112 comments Add your comment

Alan R.

June 6th, 2010
6:51 pm


June 6th, 2010
6:56 pm

this via twitter doesn’t look good for flyers tonite >>> mirtle “In history of best-of-7 finals, teams winning Games 1-2 at home and losing Games 3-4 on the road are 9-0 in Game 5.”

World Be Free

June 6th, 2010
7:56 pm

Brendan-that’s exactly what people have been saying for years- kids have no respect for each other’s well being when they have been in full metal jackets since they were five. Today’s equipment also accounts for the rise in shot blocking by guys who would never had done so with yesterday’s equipment. Add to this, the shoulder and elbow pads that are responsible for more concussions that hits from behind; Don Cherry has been talking about this for years and he’s right.

I look at the pads in my hoceky bag and laugh. Old school shoulder pads went out when Brendan Shanahan retired.


June 6th, 2010
8:28 pm

gaaad…weak x-check call!


June 6th, 2010
8:59 pm

Pull Leighton?? What say you?


June 6th, 2010
10:02 pm

Anyone else notice that in the 2nd intermission interview that Dustin Byfuglien sounds like Marvin Martian?


June 6th, 2010
10:30 pm

Anyone else notice that in the 2nd intermission interview that Dustin Byfuglien sounds like Marvin Martian?

GS29 – Yeah…and right now he’s looking to blow up the Philadelphia Flyers because they are obstructing his view of the Stanley Cup!


June 6th, 2010
10:40 pm

Kracker, I AGREE with the decision to pull Leighton. If for no other reason, to change momentum. Did the “pressure” get to Leighton? Shrugs. I don’t know. But it was 3 goals on 13 shots. And now, due to a third Flyer goal by James vanRiemsdyk, Boucher will, once again, like Game One, get tagged for the loss, barring a miracle here in the 3rd period.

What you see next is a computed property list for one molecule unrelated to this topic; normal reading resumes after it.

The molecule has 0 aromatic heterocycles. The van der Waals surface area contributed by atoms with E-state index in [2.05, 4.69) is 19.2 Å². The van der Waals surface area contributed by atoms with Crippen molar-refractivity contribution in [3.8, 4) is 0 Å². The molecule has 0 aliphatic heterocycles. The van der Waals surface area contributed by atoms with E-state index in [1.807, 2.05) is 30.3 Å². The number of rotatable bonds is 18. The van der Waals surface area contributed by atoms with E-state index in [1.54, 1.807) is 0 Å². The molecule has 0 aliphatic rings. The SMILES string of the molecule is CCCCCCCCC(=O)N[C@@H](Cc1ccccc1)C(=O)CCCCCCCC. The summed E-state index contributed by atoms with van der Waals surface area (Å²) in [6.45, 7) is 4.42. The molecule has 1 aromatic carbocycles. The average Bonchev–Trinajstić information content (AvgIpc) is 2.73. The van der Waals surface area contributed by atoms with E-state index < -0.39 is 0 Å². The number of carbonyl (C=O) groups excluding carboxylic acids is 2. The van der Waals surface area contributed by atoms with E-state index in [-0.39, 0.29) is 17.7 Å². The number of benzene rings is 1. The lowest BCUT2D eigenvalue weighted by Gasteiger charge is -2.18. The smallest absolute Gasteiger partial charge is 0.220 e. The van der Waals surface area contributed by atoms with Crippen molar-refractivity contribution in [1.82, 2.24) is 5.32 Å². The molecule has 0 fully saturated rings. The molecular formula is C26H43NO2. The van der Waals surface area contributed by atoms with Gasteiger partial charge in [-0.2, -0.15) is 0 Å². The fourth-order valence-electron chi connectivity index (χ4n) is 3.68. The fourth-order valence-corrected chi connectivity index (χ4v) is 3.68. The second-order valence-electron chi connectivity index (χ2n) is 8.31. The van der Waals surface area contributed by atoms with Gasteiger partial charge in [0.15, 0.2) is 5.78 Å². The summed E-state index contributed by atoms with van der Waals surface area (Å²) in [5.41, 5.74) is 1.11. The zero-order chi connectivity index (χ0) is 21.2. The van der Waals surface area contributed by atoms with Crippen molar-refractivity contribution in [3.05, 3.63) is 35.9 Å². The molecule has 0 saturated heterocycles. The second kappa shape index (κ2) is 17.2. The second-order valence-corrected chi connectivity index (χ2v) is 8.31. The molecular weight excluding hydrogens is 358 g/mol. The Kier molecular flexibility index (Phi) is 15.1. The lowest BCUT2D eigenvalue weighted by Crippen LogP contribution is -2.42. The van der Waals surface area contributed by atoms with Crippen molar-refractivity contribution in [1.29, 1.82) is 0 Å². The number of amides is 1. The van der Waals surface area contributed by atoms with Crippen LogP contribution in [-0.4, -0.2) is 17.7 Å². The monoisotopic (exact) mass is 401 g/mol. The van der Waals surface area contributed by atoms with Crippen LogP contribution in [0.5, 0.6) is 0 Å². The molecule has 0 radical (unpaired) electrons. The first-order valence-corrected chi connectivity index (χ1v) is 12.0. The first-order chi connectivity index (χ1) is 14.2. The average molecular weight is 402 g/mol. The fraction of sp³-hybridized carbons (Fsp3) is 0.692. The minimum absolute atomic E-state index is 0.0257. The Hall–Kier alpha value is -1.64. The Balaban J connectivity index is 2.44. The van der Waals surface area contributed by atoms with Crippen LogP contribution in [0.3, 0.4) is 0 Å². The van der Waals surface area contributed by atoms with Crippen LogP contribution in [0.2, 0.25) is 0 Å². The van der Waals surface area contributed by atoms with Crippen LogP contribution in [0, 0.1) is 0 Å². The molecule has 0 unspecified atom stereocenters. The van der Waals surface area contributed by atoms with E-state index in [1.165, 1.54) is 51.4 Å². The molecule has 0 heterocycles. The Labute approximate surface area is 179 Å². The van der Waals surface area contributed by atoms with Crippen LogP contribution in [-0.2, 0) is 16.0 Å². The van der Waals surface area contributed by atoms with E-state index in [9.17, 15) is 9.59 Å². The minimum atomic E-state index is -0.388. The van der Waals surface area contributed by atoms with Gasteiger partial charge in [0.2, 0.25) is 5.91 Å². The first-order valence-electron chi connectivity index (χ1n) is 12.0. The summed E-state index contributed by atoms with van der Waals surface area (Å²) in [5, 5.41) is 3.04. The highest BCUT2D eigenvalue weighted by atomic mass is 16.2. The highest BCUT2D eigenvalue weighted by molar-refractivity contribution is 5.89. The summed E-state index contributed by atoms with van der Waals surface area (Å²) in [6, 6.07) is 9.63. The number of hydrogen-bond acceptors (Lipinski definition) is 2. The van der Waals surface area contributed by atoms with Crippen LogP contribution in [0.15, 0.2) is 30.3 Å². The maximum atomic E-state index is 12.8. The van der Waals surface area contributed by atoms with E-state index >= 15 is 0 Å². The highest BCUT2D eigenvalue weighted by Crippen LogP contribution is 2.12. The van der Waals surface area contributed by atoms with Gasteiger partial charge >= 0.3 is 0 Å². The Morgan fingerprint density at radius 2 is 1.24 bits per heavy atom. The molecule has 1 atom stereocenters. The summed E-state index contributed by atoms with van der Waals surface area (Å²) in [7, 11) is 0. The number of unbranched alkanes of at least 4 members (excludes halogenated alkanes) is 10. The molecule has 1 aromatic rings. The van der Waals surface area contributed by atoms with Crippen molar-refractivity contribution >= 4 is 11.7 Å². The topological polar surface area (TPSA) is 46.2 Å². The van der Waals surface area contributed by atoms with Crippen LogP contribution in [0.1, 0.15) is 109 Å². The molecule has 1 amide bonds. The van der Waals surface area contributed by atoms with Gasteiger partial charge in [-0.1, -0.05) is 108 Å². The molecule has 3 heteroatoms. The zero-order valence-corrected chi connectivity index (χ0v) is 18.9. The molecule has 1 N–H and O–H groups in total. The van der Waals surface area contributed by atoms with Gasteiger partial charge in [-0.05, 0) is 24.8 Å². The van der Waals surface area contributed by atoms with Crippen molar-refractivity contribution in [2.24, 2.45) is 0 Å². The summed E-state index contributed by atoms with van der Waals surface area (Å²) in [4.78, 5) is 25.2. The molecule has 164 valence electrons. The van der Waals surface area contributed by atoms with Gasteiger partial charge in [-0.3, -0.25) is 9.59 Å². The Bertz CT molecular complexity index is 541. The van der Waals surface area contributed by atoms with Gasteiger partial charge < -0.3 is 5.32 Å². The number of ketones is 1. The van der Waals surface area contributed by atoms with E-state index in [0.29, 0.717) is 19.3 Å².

Couple of thoughts. First, Patrick Kane scored. Well, he did. Byfuglien has a goal and two helpers. This is PRECISELY what we talked about earlier today. But what about Toews??? He’s still underperforming. Also, when the score was 3-1, Philly had a glorious chance to make it 3-2. Instead, Chicago scores fairly quickly after that to make it 4-1. Timonen, I think it was, scored on a laser-precision wrister to the roof, with all sorts of traffic in front. Then Captain Mike Richards has a glorious deflection chance in front, that simply hits Niemi in the pads, as he slid across the crease. If that goes in, it’s 4-3. Instead, Chicago scores to make it, 5-2.

Teams that trail by three goals going into the 3rd period rarely come away smiling. Yes, JvR has made it, 5-3, but it’s still a long, uphill battle. But what did I tell ya, earlier? These Flyers don’t quit. Down, 3-0, the Thrashers would fold the tent, in a 4-0 loss. Down, 4-1, the Thrashers would just march the time off the clock. Down 5-2, the Thrashers would try to just not give up any more goals. Not Philly. They are bringin’ it!!! They don’t quit!!! It’s amazing to watch them. They are RASPUTANS, in this regard. They refuse to die. And I won’t be the slightest bit surprised to see Philly take Game Six, to force a 7th game. The Flyers are on the PP, with 8:00 left, and if they tally here, it’ll be a wild finish!!